The Ides of March, Screenplay by George Clooney & Grant Heslov and Beau Willimon
Moneyball, Screenplay by Steven Zaillian and Aaron Sorkin Story by Stan Chervin
Tinker Tailor Soldier Spy, Screenplay by Bridget O’Connor & Peter Straughan

Is there anything really exciting about these nominations?

Writing (Original Screenplay)

The Artist, Written by Michel Hazanavicius
Bridesmaids, Written by Annie Mumolo & Kristen Wiig
Margin Call, Written by J.C. Chandor
Midnight in Paris, Written by Woody Allen
A Separation, Written by Asghar Farhadi

I think a certain little original Will Reiser piece called 50/50 is missing from this category.

Art Direction

The Artist 
Production Design: Laurence Bennett; Set Decoration: Robert Gould

Harry Potter and the Deathly Hallows Part 2 
Production Design: Stuart Craig; Set Decoration: Stephenie McMillan

Hugo 
Production Design: Dante Ferretti; Set Decoration: Francesca Lo Schiavo

Midnight in Paris 
Production Design: Anne Seibel; Set Decoration: Hélène Dubreuil

War Horse 
Production Design: Rick Carter; Set Decoration: Lee Sandales

And all the Harry Potter fans say, FINALLY!

Cinematography

The Artist, Guillaume Schiffman
The Girl with the Dragon Tattoo, Jeff Cronenweth
Hugo, Robert Richardson
The Tree of Life, Emmanuel Lubezki
War Horse, Janusz Kaminski

Should anyone aside from Emmanuel Lubezki even be considered in this group?

Costume Design

Anonymous, Lisy Christl
The Artist, Mark Bridges
Hugo, Sandy Powell
Jane Eyre, Michael O’Connor
W.E., Arianne Phillips

Anonymous and Jane Eyre make welcome appearances to the nominations.

Documentary (Feature)

Hell and Back Again 
Danfung Dennis and Mike Lerner

If a Tree Falls: A Story of the Earth Liberation Front 
Marshall Curry and Sam Cullman

Paradise Lost 3: Purgatory 
Charles Ferguson and Audrey Marrs

Pina
Wim Wenders and Gian-Piero Ringel

Undefeated 
TJ Martin, Dan Lindsay and Richard Middlemas

N/A

Documentary (Short Subject)

The Barber of Birmingham: Foot Soldier of the Civil Rights Movement 
Robin Fryday and Gail Dolgin

God Is the Bigger Elvis 
Rebecca Cammisa and Julie Anderson

Incident in New Baghdad 
James Spione

Saving Face 
Daniel Junge and Sharmeen Obaid-Chinoy

The Tsunami and the Cherry Blossom 
Lucy Walker and Kira Carstensen

N/A

Film Editing

The Artist, Anne-Sophie Bion and Michel Hazanavicius
The Descendants, Kevin Tent
The Girl with the Dragon Tattoo, Kirk Baxter and Angus Wall
Hugo, Thelma Schoonmaker
Moneyball, Christopher Tellefsen

I would be OK with TGWTDT getting some love here.

Foreign Language Film

Bullhead, Belgium
Footnote, Israel
In Darkness, Poland
Monsieur Lazhar, Canada
A Separation, Iran

Why does everyone already know that A Separation is going to win?

Makeup

Albert Nobbs
Martial Corneville, Lynn Johnston and Matthew W. Mungle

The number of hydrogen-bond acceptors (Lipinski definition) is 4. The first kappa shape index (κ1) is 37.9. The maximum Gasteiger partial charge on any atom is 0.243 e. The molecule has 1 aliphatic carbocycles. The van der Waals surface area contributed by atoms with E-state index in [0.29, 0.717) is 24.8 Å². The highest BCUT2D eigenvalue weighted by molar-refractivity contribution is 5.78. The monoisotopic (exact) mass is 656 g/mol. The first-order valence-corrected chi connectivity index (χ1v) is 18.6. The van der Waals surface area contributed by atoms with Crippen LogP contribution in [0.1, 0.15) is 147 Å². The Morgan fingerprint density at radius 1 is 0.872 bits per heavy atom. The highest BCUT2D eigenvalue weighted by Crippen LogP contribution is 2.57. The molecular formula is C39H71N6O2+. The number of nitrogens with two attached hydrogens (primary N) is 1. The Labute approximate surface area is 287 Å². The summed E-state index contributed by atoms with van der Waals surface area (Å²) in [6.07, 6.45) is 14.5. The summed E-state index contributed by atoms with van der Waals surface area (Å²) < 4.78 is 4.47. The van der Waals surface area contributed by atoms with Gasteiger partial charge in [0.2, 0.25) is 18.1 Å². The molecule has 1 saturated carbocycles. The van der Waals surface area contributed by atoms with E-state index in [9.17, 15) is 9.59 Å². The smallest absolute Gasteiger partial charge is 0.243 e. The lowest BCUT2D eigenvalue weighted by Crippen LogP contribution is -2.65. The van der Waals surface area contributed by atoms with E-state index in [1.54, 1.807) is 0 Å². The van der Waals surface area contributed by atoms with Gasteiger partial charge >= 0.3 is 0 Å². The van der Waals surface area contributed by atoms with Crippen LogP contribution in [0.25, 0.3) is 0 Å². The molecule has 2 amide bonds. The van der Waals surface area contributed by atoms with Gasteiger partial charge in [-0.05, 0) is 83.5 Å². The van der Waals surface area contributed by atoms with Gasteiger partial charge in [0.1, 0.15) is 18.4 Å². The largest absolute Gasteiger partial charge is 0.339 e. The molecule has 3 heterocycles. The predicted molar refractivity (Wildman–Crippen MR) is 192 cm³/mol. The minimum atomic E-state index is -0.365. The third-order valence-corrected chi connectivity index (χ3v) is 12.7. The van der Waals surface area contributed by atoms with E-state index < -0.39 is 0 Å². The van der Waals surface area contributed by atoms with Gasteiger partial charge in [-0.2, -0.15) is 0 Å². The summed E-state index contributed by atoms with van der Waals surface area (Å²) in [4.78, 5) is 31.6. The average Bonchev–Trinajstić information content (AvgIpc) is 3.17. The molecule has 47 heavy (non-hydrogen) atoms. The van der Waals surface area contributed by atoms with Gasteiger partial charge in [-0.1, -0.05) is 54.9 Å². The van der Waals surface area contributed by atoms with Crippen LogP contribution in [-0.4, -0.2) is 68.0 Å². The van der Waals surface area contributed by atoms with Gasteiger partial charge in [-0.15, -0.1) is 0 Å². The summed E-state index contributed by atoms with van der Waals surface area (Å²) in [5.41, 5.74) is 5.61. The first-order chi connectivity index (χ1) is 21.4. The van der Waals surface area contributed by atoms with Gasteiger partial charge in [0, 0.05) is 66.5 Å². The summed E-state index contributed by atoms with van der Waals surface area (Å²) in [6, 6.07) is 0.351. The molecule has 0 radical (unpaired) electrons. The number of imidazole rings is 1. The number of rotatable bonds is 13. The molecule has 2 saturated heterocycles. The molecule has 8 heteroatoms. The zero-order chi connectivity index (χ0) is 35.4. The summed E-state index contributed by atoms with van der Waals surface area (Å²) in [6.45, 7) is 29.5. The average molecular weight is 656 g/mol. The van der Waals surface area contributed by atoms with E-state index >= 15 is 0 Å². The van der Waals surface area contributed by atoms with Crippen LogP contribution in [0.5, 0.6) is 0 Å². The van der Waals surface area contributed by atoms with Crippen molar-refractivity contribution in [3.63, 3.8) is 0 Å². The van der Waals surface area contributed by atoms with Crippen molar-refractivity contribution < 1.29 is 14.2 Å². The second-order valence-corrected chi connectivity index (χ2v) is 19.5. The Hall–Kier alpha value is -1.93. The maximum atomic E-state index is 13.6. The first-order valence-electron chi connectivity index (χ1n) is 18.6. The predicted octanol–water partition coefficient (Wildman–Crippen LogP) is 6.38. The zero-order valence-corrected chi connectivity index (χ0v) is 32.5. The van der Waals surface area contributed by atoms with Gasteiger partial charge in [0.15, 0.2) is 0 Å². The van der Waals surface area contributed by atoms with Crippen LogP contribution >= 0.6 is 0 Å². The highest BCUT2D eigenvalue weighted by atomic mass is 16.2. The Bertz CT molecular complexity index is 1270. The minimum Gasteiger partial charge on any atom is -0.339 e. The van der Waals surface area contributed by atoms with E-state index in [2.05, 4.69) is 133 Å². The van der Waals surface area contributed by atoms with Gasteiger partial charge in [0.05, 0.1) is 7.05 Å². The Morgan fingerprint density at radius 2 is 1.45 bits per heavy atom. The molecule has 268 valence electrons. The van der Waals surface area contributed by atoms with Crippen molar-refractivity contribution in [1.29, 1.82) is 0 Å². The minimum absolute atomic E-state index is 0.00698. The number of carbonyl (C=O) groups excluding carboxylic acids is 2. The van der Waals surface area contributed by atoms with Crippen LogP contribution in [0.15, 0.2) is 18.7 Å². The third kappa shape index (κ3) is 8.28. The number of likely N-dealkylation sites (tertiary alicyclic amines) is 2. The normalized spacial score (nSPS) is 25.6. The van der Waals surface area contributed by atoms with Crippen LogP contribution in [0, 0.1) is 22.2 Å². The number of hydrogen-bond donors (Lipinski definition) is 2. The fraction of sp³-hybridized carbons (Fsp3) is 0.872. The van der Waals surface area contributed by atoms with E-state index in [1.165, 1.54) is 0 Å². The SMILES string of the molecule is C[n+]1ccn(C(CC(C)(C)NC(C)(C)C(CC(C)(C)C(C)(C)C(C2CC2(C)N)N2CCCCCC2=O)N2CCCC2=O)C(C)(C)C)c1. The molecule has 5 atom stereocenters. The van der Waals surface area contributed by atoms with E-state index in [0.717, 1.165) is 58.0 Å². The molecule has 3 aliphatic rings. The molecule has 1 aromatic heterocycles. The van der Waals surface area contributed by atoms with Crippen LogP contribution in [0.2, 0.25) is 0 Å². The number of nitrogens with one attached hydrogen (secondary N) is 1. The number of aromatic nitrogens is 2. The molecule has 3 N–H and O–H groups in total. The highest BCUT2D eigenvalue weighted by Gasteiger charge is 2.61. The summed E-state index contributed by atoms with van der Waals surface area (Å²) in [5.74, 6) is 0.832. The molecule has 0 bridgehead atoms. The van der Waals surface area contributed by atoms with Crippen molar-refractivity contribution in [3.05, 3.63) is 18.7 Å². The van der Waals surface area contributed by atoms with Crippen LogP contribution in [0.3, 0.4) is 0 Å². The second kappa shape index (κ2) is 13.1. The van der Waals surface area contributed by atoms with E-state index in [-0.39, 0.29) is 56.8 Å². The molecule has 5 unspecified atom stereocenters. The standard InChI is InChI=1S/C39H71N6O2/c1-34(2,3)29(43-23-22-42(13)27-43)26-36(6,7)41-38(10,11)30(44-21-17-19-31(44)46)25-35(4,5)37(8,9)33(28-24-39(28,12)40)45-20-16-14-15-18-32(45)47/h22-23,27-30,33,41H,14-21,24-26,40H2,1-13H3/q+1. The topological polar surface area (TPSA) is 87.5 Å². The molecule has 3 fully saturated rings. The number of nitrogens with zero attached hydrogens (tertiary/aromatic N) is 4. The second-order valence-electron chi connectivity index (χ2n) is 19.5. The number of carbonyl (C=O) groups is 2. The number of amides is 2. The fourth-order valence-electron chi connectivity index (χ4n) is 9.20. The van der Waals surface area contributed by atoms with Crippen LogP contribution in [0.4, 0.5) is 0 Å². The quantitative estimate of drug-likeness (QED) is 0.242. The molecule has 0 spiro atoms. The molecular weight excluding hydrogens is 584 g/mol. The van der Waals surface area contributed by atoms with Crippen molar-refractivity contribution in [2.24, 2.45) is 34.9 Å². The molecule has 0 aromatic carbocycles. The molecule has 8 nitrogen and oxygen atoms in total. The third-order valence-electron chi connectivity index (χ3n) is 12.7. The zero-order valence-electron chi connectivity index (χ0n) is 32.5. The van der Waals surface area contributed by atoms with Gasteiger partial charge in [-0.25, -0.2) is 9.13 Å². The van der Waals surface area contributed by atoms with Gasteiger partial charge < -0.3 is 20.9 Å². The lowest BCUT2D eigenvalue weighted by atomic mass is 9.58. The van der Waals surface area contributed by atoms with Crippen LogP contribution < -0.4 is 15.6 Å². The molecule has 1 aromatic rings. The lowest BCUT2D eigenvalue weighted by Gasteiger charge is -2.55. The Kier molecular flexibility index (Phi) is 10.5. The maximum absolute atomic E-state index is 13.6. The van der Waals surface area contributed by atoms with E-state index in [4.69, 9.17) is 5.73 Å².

Harry Potter and the Deathly Hallows Part 2
Edouard F. Henriques, Gregory Funk and Yolanda Toussieng

The Iron Lady
Mark Coulier and J. Roy Helland

Makeup: one of the only categories Harry Potter is getting credit for, one of the only categories The Iron Lady should receive any kind of commendation for.

Music (Original Score)

The Adventures of Tintin, John Williams
The Artist, Ludovic Bource
Hugo, Howard Shore
Tinker Tailor Soldier Spy, Alberto Iglesias
War Horse, John Williams

Despite my love for John Williams and Howard Shore, I can’t imagine anyone but Ludovic Bource winning.

Music (Original Song)

“Man or Muppet” from The Muppets, Music and Lyric by Bret McKenzie
“Real in Rio” from Rio, Music by Sergio Mendes and Carlinhos Brown Lyric by Siedah Garrett

I could cry tears of joy over the “Man or Muppet” nomination; we’ll be looking for you at the Oscars, Jason Segel and Jim Parsons.

Short Film (Animated)

Dimanche/Sunday, Patrick Doyon
The Fantastic Flying Books of Mr. Morris Lessmore, William Joyce and Brandon Oldenburg
La Luna, Enrico Casarosa
A Morning Stroll, Grant Orchard and Sue Goffe
Wild Life, Amanda Forbis and Wendy Tilby

N/A

Short Film (Live Action)

Pentecost, Peter McDonald and Eimear O’Kane
Raju, Max Zähle and Stefan Gieren
The Shore Terry, George and Oorlagh George
Time Freak, Andrew Bowler and Gigi Causey
Tuba Atlantic, Hallvar Witzø

N/A

Sound Editing

Drive, Lon Bender and Victor Ray Ennis
The Girl with the Dragon Tattoo, Ren Klyce
Hugo, Philip Stockton and Eugene Gearty
Transformers: Dark of the Moon, Ethan Van der Ryn and Erik Aadahl
War Horse, Richard Hymns and Gary Rydstrom

Is anyone else half laughing, half angry that the only category Drive received a nom for, Transformers is also sharing a spot of recognition?

Sound Mixing

The Girl with the Dragon Tattoo
David Parker, Michael Semanick, Ren Klyce and Bo Persson

Hugo
Tom Fleischman and John Midgley

Moneyball 
Deb Adair, Ron Bochar, Dave Giammarco and Ed Novick

Transformers: Dark of the Moon
Greg P. Russell, Gary Summers, Jeffrey J. Haboush and Peter J. Devlin

War Horse 
Gary Rydstrom, Andy Nelson, Tom Johnson and Stuart Wilson

As long as Michael Bay doesn’t get any reward or recognition, I’m strangely OK with Transformers getting nominated.

Visual Effects

Harry Potter and the Deathly Hallows Part 2 
Tim Burke, David Vickery, Greg Butler and John Richardson

Hugo
Rob Legato, Joss Williams, Ben Grossman and Alex Henning

Real Steel 
Erik Nash, John Rosengrant, Dan Taylor and Swen Gillberg

Rise of the Planet of the Apes 
Joe Letteri, Dan Lemmon, R. Christopher White and Daniel Barrett